The Slatest

Protesters Demand End to Lockdowns Across U.S.: “Fire Fauci!”

A woman holds up an American flag and an anti-mask-wearing sign that says "My Body My Choice Trump 2020"
A protester at the Texas State Capitol in Austin on Saturday. Sergio Flores/Getty Images

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Protesters gathered in several states across the country Saturday to demand an end to stay-at-home orders that were put in place to stop the spread of the coronavirus. The demonstrations took place in several states, including Kentucky, Maryland, Michigan, Ohio, Texas, and Wisconsin. Many of those who broke social distancing rules carried signs that had phrases like “This is tyranny, not quarantine” and “Shut down the shutdown.”

A crowd of protesters yelling in unison, holding up signs, and raising their arms as Jones arrives
Infowars’ Alex Jones attended the protest at the Texas State Capitol in Austin on Saturday. Mark Felix/Getty Images

One of the largest rallies took place in Austin, where some 300 people gathered with many carrying signs, flags, T-shirts, and caps that made their support for President Donald Trump explicit. Protesters chanted “Let us work!” and “Fire Fauci,” as many did not seem to believe there was any need to keep distance from one another while they shook hands and hugged at the protest that was heavily promoted by conspiracy theory–peddling website Infowars. Some attendees were disappointed by the scene that unfolded on the steps of the Capitol. “We thought it was going to be a lot bigger than this,” a protester told the Austin American-Statesman.

Several hundred people also gathered outside the Ohio Statehouse on Saturday to protest the state’s stay-at-home order, with some chanting “We are not sheep.” “I believe that we’re overreacting to this. Ohio numbers are not that large for us to have people lose their businesses. It’s just not warranted,” one protester said. “I would like to see Ohio open up now! None of this is warranted for our numbers.”

A protester wearing a MAGA hat and a medical mask holds a sign that says "Lockdown killed my business"
Protest outside the Ohio Statehouse in Columbus on Saturday. Megan Jelinger/Getty Images

In Annapolis, Maryland, people gathered to protest, but most didn’t get out of their vehicles. The demonstrators chose to drive around in circles and honk their horns. “The face mask you were duped into wearing symbolizes you loosing your freedom of speech,” one man wrote on his pickup truck.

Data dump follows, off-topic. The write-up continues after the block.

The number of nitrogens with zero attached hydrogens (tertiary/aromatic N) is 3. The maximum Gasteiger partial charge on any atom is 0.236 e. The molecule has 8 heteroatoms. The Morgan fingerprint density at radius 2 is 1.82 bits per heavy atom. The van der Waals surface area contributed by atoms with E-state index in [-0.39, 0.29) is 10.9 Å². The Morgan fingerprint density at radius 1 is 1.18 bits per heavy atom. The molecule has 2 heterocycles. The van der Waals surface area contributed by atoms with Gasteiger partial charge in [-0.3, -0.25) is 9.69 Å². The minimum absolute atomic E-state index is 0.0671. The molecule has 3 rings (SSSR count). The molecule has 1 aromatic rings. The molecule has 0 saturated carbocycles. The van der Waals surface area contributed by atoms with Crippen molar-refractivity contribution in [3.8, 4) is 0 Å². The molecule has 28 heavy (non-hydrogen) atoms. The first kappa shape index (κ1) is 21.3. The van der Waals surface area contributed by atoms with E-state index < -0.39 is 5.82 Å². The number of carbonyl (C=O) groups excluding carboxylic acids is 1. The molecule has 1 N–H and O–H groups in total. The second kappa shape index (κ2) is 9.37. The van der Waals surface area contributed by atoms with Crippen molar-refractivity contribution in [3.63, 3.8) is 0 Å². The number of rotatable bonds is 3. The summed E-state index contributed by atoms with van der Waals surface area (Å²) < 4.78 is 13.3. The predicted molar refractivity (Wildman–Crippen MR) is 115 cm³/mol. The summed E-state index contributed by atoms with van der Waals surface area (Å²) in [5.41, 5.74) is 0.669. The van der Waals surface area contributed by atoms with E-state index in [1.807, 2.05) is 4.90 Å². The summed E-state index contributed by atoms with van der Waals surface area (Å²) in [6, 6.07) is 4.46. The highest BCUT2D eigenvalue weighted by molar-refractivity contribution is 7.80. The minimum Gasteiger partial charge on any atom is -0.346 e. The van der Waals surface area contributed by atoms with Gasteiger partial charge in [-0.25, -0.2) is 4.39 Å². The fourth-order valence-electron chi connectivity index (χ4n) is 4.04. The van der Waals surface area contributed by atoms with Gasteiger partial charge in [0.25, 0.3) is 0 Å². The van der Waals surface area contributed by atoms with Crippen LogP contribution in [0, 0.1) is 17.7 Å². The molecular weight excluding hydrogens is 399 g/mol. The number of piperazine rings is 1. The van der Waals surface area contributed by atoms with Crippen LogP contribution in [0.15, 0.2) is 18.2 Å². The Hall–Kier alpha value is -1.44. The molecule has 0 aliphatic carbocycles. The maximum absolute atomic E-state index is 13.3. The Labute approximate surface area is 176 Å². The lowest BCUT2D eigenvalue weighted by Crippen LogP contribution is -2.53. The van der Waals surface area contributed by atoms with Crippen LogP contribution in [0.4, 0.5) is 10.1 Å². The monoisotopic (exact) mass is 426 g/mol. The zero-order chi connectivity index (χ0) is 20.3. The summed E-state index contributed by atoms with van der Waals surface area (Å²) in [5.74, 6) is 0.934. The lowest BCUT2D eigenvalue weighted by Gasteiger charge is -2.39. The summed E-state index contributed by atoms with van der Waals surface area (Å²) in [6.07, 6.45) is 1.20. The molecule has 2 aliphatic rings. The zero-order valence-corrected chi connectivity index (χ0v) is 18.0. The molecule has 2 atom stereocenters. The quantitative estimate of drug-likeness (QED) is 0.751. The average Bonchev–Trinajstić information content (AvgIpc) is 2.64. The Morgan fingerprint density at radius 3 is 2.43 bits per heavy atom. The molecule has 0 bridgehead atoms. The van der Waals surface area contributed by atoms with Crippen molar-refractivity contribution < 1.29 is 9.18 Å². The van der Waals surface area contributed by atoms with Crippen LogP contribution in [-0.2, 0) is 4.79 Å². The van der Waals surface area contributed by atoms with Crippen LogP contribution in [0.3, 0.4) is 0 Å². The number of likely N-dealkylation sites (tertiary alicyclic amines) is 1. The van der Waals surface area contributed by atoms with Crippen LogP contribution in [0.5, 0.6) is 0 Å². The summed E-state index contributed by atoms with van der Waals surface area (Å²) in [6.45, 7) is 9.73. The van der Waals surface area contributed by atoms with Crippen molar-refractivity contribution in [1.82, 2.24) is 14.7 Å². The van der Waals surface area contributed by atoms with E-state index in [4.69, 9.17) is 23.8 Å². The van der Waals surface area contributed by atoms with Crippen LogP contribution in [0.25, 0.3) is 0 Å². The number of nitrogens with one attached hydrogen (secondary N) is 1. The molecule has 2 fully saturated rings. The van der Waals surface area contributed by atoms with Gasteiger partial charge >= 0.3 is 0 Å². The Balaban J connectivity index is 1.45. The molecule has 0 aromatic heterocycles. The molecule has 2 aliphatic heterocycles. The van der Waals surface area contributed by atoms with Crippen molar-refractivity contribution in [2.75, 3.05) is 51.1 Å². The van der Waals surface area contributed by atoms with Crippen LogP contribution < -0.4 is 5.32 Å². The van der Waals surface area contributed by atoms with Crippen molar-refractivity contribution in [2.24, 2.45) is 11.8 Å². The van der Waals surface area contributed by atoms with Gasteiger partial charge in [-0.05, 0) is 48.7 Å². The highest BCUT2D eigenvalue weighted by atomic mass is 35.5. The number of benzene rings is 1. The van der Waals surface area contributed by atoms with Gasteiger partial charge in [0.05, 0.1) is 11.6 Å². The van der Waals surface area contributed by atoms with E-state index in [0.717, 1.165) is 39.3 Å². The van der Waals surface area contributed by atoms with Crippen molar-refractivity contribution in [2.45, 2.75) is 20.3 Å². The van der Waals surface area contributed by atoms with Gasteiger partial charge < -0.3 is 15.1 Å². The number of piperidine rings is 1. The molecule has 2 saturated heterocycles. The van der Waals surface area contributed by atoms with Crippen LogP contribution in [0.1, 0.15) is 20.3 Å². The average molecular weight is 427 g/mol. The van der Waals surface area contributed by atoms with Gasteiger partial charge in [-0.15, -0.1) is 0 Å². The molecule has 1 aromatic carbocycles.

A protester wearing an American flag face covering holds up a sign that says "We are all essential! Reopen MD!"
Protest near the Maryland State House in Annapolis on Saturday. Drew Angerer/Getty Images

The protests have received explicit support from the White House. “LIBERATE MINNESOTA!” “LIBERATE MICHIGAN!” “LIBERATE VIRGINIA,” Trump said in a Friday tweetstorm. White House adviser Stephen Moore even went as far as to compare the demonstrators to one of the most notable civil rights icons. “I call these people the modern-day Rosa Parks—they are protesting against injustice and a loss of liberties,” Moore told the Washington Post. As the White House promoted the protests, New York Gov. Andrew Cuomo called on the nation to remain united. “The emotion in this country is as high as I can recall, people are frustrated, we’re anxious, we’re scared, we’re angry,” Cuomo said. “This is no time and no place for division. We have our hands full as it is. Let’s just stay together, and let’s work it through.”

It seems that for now at least the protests don’t reflect what the majority of Americans are thinking. A Pew poll released earlier this week found that 66 percent of Americans were concerned about lifting restrictions too early, while only 32 percent said they were not being lifted quickly enough. Despite the numbers, the demonstrators are clearly trying to pressure governors as they try to figure out how and when to start reopening their economies. Florida allowed some beaches to reopen Saturday, and South Carolina is also getting ready to reopen public beaches and retail stores next week, according to the Post and Courier.

This post has been updated with new information since it was first published.

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